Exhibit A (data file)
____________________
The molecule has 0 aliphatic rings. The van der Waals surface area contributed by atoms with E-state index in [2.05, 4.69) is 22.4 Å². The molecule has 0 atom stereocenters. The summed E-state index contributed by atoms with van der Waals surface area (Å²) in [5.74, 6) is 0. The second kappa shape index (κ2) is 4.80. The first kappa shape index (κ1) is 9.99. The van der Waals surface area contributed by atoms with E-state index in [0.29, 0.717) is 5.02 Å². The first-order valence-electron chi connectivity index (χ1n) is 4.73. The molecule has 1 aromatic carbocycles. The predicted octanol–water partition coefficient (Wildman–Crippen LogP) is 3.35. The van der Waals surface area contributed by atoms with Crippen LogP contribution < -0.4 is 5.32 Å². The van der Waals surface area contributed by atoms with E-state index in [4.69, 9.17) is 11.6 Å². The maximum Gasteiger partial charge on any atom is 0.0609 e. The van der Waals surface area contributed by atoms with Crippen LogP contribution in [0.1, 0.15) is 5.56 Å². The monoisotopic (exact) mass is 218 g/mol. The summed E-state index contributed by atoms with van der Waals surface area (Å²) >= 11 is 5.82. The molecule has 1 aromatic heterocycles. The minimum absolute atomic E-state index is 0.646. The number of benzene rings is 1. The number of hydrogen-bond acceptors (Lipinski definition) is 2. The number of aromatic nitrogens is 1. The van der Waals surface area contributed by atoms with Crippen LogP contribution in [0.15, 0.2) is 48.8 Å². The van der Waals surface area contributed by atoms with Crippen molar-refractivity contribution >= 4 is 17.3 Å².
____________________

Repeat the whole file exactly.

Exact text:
The molecule has 0 aliphatic rings. The van der Waals surface area contributed by atoms with E-state index in [2.05, 4.69) is 22.4 Å². The molecule has 0 atom stereocenters. The summed E-state index contributed by atoms with van der Waals surface area (Å²) in [5.74, 6) is 0. The second kappa shape index (κ2) is 4.80. The first kappa shape index (κ1) is 9.99. The van der Waals surface area contributed by atoms with E-state index in [0.29, 0.717) is 5.02 Å². The first-order valence-electron chi connectivity index (χ1n) is 4.73. The molecule has 1 aromatic carbocycles. The predicted octanol–water partition coefficient (Wildman–Crippen LogP) is 3.35. The van der Waals surface area contributed by atoms with Crippen LogP contribution < -0.4 is 5.32 Å². The van der Waals surface area contributed by atoms with E-state index in [4.69, 9.17) is 11.6 Å². The maximum Gasteiger partial charge on any atom is 0.0609 e. The van der Waals surface area contributed by atoms with Crippen LogP contribution in [0.1, 0.15) is 5.56 Å². The monoisotopic (exact) mass is 218 g/mol. The summed E-state index contributed by atoms with van der Waals surface area (Å²) >= 11 is 5.82. The molecule has 1 aromatic heterocycles. The minimum absolute atomic E-state index is 0.646. The number of benzene rings is 1. The number of hydrogen-bond acceptors (Lipinski definition) is 2. The number of aromatic nitrogens is 1. The van der Waals surface area contributed by atoms with Crippen LogP contribution in [0.15, 0.2) is 48.8 Å². The van der Waals surface area contributed by atoms with Crippen molar-refractivity contribution >= 4 is 17.3 Å².